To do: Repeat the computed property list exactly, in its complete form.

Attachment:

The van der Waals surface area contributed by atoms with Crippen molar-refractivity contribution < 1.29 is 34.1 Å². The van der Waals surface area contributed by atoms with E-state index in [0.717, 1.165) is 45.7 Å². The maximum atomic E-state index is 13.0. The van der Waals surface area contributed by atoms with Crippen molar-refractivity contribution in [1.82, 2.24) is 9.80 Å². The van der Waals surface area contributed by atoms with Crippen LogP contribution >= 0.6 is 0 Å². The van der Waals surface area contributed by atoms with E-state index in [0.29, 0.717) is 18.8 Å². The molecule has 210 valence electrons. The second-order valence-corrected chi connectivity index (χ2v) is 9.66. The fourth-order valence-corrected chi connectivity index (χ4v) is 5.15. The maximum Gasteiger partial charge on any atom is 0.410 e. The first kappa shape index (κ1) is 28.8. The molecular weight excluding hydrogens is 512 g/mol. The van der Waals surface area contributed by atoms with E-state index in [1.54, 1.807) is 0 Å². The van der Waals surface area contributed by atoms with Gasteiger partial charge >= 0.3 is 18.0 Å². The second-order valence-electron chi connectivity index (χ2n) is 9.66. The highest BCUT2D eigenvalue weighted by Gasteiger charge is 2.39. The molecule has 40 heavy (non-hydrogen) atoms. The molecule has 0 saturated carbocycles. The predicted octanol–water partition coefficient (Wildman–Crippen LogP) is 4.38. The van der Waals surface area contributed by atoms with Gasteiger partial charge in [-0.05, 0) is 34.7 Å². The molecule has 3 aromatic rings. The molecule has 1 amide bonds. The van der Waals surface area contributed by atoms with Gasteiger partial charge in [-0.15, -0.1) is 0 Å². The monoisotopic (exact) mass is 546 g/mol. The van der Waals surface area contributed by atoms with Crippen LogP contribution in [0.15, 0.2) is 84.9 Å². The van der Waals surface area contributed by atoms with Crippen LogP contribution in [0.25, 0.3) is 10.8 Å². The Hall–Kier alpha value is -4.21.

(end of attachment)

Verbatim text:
The van der Waals surface area contributed by atoms with Crippen molar-refractivity contribution < 1.29 is 34.1 Å². The van der Waals surface area contributed by atoms with E-state index in [0.717, 1.165) is 45.7 Å². The maximum atomic E-state index is 13.0. The van der Waals surface area contributed by atoms with Crippen molar-refractivity contribution in [1.82, 2.24) is 9.80 Å². The van der Waals surface area contributed by atoms with Crippen LogP contribution >= 0.6 is 0 Å². The van der Waals surface area contributed by atoms with E-state index in [0.29, 0.717) is 18.8 Å². The molecule has 210 valence electrons. The second-order valence-corrected chi connectivity index (χ2v) is 9.66. The fourth-order valence-corrected chi connectivity index (χ4v) is 5.15. The maximum Gasteiger partial charge on any atom is 0.410 e. The first kappa shape index (κ1) is 28.8. The molecular weight excluding hydrogens is 512 g/mol. The van der Waals surface area contributed by atoms with E-state index in [1.54, 1.807) is 0 Å². The van der Waals surface area contributed by atoms with Gasteiger partial charge >= 0.3 is 18.0 Å². The second-order valence-electron chi connectivity index (χ2n) is 9.66. The highest BCUT2D eigenvalue weighted by Gasteiger charge is 2.39. The molecule has 40 heavy (non-hydrogen) atoms. The molecule has 0 saturated carbocycles. The predicted octanol–water partition coefficient (Wildman–Crippen LogP) is 4.38. The van der Waals surface area contributed by atoms with Gasteiger partial charge in [-0.05, 0) is 34.7 Å². The molecule has 3 aromatic rings. The molecule has 1 amide bonds. The van der Waals surface area contributed by atoms with Gasteiger partial charge in [-0.15, -0.1) is 0 Å². The monoisotopic (exact) mass is 546 g/mol. The van der Waals surface area contributed by atoms with Crippen LogP contribution in [0.15, 0.2) is 84.9 Å². The van der Waals surface area contributed by atoms with Crippen LogP contribution in [0.25, 0.3) is 10.8 Å². The Hall–Kier alpha value is -4.21.